Microsoft Office Tutorials and References

In Depth Information

IF(A1<40000,A1*0.12,A1*0.14))))

This may not be the best approach for a couple of reasons. First, the formula is overly complex, thus making it

difficult to understand. Second, the values are hard-coded into the formula, thus making the formula difficult to

modify.

A better approach is to use a lookup table function to compute the commissions. For example:

=VLOOKUP(A1,Table,2)*A1

Using VLOOKUP is a good alternative, but it may not work if the commission structure is more complex. (See

the “A function for a simple commission structure” section for more information.) Yet another approach is to

create a custom function.

A function for a simple commission structure

The following COMMISSION function accepts a single argument (sales) and computes the commission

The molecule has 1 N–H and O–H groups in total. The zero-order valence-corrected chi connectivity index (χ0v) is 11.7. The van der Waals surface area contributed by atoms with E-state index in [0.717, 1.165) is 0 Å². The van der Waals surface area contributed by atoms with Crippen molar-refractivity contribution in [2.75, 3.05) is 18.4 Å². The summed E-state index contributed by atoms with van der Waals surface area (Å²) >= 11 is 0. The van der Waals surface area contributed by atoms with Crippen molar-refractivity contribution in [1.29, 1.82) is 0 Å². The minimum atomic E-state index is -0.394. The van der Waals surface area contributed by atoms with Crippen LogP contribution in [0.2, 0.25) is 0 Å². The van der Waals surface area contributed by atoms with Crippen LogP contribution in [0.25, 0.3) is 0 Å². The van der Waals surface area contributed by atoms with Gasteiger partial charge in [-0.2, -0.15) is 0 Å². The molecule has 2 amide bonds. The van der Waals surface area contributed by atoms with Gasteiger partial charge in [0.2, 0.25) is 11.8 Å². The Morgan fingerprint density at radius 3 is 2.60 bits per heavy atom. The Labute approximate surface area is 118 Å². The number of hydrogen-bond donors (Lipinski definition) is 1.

amount:

Function COMMISSION(Sales As Double) As Double

‘ Calculates sales commissions

Const Tier1 As Double = 0.08

Const Tier2 As Double = 0.105

Const Tier3 As Double = 0.12

Const Tier4 As Double = 0.14

Select Case Sales

Case Is >= 40000

COMMISSION = Sales * Tier4

Case Is >= 20000

COMMISSION = Sales * Tier3

Case Is >= 10000

COMMISSION = Sales * Tier2

Case Is < 10000

COMMISSION = Sales * Tier1

End Select

End Function

The following worksheet formula, for example, returns 3,000 (the sales amount — 25,000 — qualifies for a

commission rate of 12 percent):

=COMMISSION(25000)

This function is very easy to understand and maintain. It uses constants to store the commission rates as well as

a Select Case structure to determine which commission rate to use.